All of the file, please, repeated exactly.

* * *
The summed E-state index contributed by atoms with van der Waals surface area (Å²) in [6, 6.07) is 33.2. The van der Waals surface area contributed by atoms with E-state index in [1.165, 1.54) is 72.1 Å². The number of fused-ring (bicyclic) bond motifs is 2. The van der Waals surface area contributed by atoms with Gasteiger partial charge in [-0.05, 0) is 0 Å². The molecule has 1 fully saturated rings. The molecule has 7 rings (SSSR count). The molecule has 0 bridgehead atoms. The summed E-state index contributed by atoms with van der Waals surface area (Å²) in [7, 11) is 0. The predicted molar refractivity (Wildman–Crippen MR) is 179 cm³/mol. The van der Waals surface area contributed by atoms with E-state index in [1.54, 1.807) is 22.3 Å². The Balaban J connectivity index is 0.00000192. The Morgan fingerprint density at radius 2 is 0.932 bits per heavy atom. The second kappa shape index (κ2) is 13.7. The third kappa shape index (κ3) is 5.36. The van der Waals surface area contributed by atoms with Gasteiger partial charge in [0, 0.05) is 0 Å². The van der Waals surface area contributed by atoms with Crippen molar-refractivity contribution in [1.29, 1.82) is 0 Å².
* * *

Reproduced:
The summed E-state index contributed by atoms with van der Waals surface area (Å²) in [6, 6.07) is 33.2. The van der Waals surface area contributed by atoms with E-state index in [1.165, 1.54) is 72.1 Å². The number of fused-ring (bicyclic) bond motifs is 2. The van der Waals surface area contributed by atoms with Gasteiger partial charge in [-0.05, 0) is 0 Å². The molecule has 1 fully saturated rings. The molecule has 7 rings (SSSR count). The molecule has 0 bridgehead atoms. The summed E-state index contributed by atoms with van der Waals surface area (Å²) in [7, 11) is 0. The predicted molar refractivity (Wildman–Crippen MR) is 179 cm³/mol. The van der Waals surface area contributed by atoms with E-state index in [1.54, 1.807) is 22.3 Å². The Balaban J connectivity index is 0.00000192. The Morgan fingerprint density at radius 2 is 0.932 bits per heavy atom. The second kappa shape index (κ2) is 13.7. The third kappa shape index (κ3) is 5.36. The van der Waals surface area contributed by atoms with Gasteiger partial charge in [0, 0.05) is 0 Å². The van der Waals surface area contributed by atoms with Crippen molar-refractivity contribution in [1.29, 1.82) is 0 Å².